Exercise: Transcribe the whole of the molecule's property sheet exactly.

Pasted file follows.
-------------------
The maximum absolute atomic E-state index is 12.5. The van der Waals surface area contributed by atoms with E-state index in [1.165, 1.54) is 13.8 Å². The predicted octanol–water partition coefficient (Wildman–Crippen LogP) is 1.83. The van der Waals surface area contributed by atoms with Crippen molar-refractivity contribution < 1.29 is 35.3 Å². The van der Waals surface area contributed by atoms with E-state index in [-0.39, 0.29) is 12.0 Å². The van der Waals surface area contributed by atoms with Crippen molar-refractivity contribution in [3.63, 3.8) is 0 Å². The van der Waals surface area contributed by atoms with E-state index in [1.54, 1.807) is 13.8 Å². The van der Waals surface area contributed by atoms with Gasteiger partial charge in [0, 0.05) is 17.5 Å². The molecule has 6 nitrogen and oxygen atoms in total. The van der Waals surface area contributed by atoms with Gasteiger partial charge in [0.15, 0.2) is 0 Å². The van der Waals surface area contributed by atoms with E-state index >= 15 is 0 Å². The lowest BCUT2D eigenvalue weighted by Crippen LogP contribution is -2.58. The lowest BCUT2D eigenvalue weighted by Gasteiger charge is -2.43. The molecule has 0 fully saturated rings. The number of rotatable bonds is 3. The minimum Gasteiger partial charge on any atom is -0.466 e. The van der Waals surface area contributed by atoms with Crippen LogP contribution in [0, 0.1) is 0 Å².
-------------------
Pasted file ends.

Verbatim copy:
The maximum absolute atomic E-state index is 12.5. The van der Waals surface area contributed by atoms with E-state index in [1.165, 1.54) is 13.8 Å². The predicted octanol–water partition coefficient (Wildman–Crippen LogP) is 1.83. The van der Waals surface area contributed by atoms with Crippen molar-refractivity contribution < 1.29 is 35.3 Å². The van der Waals surface area contributed by atoms with E-state index in [-0.39, 0.29) is 12.0 Å². The van der Waals surface area contributed by atoms with Crippen molar-refractivity contribution in [3.63, 3.8) is 0 Å². The van der Waals surface area contributed by atoms with E-state index in [1.54, 1.807) is 13.8 Å². The van der Waals surface area contributed by atoms with Gasteiger partial charge in [0, 0.05) is 17.5 Å². The molecule has 6 nitrogen and oxygen atoms in total. The van der Waals surface area contributed by atoms with Gasteiger partial charge in [0.15, 0.2) is 0 Å². The van der Waals surface area contributed by atoms with E-state index >= 15 is 0 Å². The lowest BCUT2D eigenvalue weighted by Crippen LogP contribution is -2.58. The lowest BCUT2D eigenvalue weighted by Gasteiger charge is -2.43. The molecule has 0 fully saturated rings. The number of rotatable bonds is 3. The minimum Gasteiger partial charge on any atom is -0.466 e. The van der Waals surface area contributed by atoms with Crippen LogP contribution in [0, 0.1) is 0 Å².